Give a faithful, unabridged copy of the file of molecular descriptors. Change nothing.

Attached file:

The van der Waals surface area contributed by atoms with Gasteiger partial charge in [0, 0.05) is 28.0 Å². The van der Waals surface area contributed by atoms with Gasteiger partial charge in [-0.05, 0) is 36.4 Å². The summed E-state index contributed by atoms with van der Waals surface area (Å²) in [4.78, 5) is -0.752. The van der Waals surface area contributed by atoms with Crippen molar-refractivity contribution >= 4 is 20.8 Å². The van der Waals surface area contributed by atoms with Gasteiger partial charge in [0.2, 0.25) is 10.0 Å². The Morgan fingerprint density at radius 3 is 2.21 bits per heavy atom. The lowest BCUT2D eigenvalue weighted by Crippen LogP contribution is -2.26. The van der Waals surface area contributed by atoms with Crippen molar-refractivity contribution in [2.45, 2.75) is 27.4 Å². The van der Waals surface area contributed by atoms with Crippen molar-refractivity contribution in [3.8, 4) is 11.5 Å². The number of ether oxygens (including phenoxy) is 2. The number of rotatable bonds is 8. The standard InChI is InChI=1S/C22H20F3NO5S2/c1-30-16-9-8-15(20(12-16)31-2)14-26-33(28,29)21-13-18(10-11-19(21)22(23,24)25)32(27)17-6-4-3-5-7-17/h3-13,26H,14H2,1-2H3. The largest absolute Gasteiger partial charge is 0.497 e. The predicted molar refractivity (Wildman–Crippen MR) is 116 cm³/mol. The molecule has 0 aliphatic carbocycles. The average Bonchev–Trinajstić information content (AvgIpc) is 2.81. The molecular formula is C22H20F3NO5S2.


The van der Waals surface area contributed by atoms with Gasteiger partial charge in [0, 0.05) is 28.0 Å². The van der Waals surface area contributed by atoms with Gasteiger partial charge in [-0.05, 0) is 36.4 Å². The summed E-state index contributed by atoms with van der Waals surface area (Å²) in [4.78, 5) is -0.752. The van der Waals surface area contributed by atoms with Crippen molar-refractivity contribution >= 4 is 20.8 Å². The van der Waals surface area contributed by atoms with Gasteiger partial charge in [0.2, 0.25) is 10.0 Å². The Morgan fingerprint density at radius 3 is 2.21 bits per heavy atom. The lowest BCUT2D eigenvalue weighted by Crippen LogP contribution is -2.26. The van der Waals surface area contributed by atoms with Crippen molar-refractivity contribution in [2.45, 2.75) is 27.4 Å². The van der Waals surface area contributed by atoms with Crippen molar-refractivity contribution in [3.8, 4) is 11.5 Å². The number of ether oxygens (including phenoxy) is 2. The number of rotatable bonds is 8. The standard InChI is InChI=1S/C22H20F3NO5S2/c1-30-16-9-8-15(20(12-16)31-2)14-26-33(28,29)21-13-18(10-11-19(21)22(23,24)25)32(27)17-6-4-3-5-7-17/h3-13,26H,14H2,1-2H3. The largest absolute Gasteiger partial charge is 0.497 e. The predicted molar refractivity (Wildman–Crippen MR) is 116 cm³/mol. The molecule has 0 aliphatic carbocycles. The average Bonchev–Trinajstić information content (AvgIpc) is 2.81. The molecular formula is C22H20F3NO5S2.